Failed to read fom sector 0 on the hard dsk 0?

Discussion in 'Acronis True Image Product Line' started by TMitchell, May 17, 2008.

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  1. TMitchell

    TMitchell Registered Member

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    Using True Image 9 Home, I cannot restore my hard drive. I alwsays get the error message "Failed to read from the sector 0 on the hard disk 0", so I cancel the restore process.

    Can someone patiently guide me through what other information I need to provide in order to get someone to help me resolve this problem?

    Thank you.
     
  2. MudCrab

    MudCrab Imaging Specialist

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    What build of TI 9 are you using?

    Are you trying to restore from the TI CD using the Full Mode version of TI?

    Have you tried the quiet acpi=off noapic option detailed in Section II of the PLEASE READ BEFORE YOU POST thread?

    Do you have any other non-critical drives connected (flashdrives, card readers, etc.)?

    Does the Safe Mode version see and read your drives/partitions correctly?
     
  3. TMitchell

    TMitchell Registered Member

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    Using Build 3.677

    I didn't use the CD for the restore. I just used the Recovery option TI program on the hard disk, and get that error message after I do the required reboot and the Acronis loader starts its Linux process. (The Acronis backups on on an external drive connected via USB.)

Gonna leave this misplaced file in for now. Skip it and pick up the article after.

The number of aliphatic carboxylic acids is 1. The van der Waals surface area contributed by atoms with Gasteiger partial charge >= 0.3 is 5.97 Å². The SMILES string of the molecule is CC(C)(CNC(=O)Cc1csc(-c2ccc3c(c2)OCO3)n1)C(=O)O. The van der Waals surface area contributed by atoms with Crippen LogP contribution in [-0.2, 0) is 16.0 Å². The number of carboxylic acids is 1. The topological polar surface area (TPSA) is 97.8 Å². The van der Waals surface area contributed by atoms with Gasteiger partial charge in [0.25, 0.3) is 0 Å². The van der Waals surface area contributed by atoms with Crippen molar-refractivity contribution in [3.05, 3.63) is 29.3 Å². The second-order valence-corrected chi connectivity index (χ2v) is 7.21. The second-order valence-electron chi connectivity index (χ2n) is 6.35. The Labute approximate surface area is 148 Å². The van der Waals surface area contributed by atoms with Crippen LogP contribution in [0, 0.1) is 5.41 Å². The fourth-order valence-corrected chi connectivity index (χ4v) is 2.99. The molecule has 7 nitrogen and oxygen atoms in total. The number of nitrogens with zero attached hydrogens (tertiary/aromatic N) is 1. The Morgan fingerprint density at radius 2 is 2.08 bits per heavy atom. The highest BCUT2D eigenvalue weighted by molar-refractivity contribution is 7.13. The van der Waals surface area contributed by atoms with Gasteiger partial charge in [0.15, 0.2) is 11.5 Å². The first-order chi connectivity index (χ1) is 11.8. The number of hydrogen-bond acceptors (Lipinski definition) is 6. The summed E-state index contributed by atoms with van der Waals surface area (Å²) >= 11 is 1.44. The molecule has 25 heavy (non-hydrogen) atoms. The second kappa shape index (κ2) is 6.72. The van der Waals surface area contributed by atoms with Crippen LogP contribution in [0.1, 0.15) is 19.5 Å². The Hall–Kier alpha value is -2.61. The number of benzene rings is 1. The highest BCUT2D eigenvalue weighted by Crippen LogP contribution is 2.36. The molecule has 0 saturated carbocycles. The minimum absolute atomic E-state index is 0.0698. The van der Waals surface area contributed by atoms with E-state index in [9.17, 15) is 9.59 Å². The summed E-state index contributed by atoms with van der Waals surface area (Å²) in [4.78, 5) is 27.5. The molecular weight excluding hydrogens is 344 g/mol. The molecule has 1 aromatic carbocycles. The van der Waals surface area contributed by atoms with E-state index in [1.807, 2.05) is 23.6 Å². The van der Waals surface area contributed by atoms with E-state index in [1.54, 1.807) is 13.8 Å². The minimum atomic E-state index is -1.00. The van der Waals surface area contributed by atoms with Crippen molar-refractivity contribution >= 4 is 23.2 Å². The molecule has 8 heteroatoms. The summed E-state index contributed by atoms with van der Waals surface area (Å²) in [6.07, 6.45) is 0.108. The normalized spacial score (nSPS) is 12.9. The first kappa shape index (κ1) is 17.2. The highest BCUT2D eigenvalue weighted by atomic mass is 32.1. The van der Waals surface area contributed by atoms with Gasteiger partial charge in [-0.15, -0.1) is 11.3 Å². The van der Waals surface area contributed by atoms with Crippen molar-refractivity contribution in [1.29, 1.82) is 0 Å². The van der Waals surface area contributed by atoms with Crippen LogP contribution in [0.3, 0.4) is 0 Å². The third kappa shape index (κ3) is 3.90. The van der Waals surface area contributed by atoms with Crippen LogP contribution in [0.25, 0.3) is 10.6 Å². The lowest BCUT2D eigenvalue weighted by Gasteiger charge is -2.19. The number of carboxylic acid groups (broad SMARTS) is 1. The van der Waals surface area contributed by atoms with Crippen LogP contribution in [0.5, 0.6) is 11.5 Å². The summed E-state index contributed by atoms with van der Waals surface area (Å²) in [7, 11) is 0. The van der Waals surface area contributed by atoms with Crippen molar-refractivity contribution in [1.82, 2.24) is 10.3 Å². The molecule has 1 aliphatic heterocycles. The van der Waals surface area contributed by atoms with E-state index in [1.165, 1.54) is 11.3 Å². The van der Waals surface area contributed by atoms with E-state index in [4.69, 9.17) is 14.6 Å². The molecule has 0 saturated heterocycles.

I don't know anything about the "quiet acpi=off noapic option", but I gather from your reply that it is something I should try, yes?

    Not sure how to use the "Safe Mode version" to see and read your my drives/partitions.

    (Can you tell I'm not very tech savvy about these things?)

    All I know is that I use the same back up and recovery process on another computer that stores its back ups on an external drive via USB connection using TI 9, and it works just fine, so I am confused why it's not working on this one.
     
  4. MudCrab

    MudCrab Imaging Specialist

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    The Linux drivers used by TI probably work better on the other computer.

    Try the quiet acpi=off noapic option and see if it helps when running the Full Mode version. You'll need to boot from the TI CD to do this.

    The Safe Mode version may or may not be able see the USB drive. It depends on the computer's BIOS.

    Another option would be to try the last build of TI 9 (3,854) and see if it has better support for the computer.
     
  5. jmk94903

    jmk94903 Registered Member

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    Just to confirm:

    1. Have you ever done a restore of C: on this computer.

    2. How old is this system? (Brand, model, etc. might be helpfu)

    3. Does it have a SATA hard drive?

    It would help if you created the bootable Recovery CD and tried booting from that. Mudcrabs comment would be easier to understand when using the CD.
     
  6. TMitchell

    TMitchell Registered Member

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    Mudcrab, I'll try doing the quiet acpi=off noapic option (got to read up about it first).

    I'm assuming that I'll learn more about the "Safe Mode" option in the process, but what specific BIOS setting is it that I need to pay attention to?

    I'll also try the last version update to TI 9 if all else fails.

    Thank you for the assistance.

    jmk94903, no. I've never been able to do a restore on this computer for the reason I first mentioned.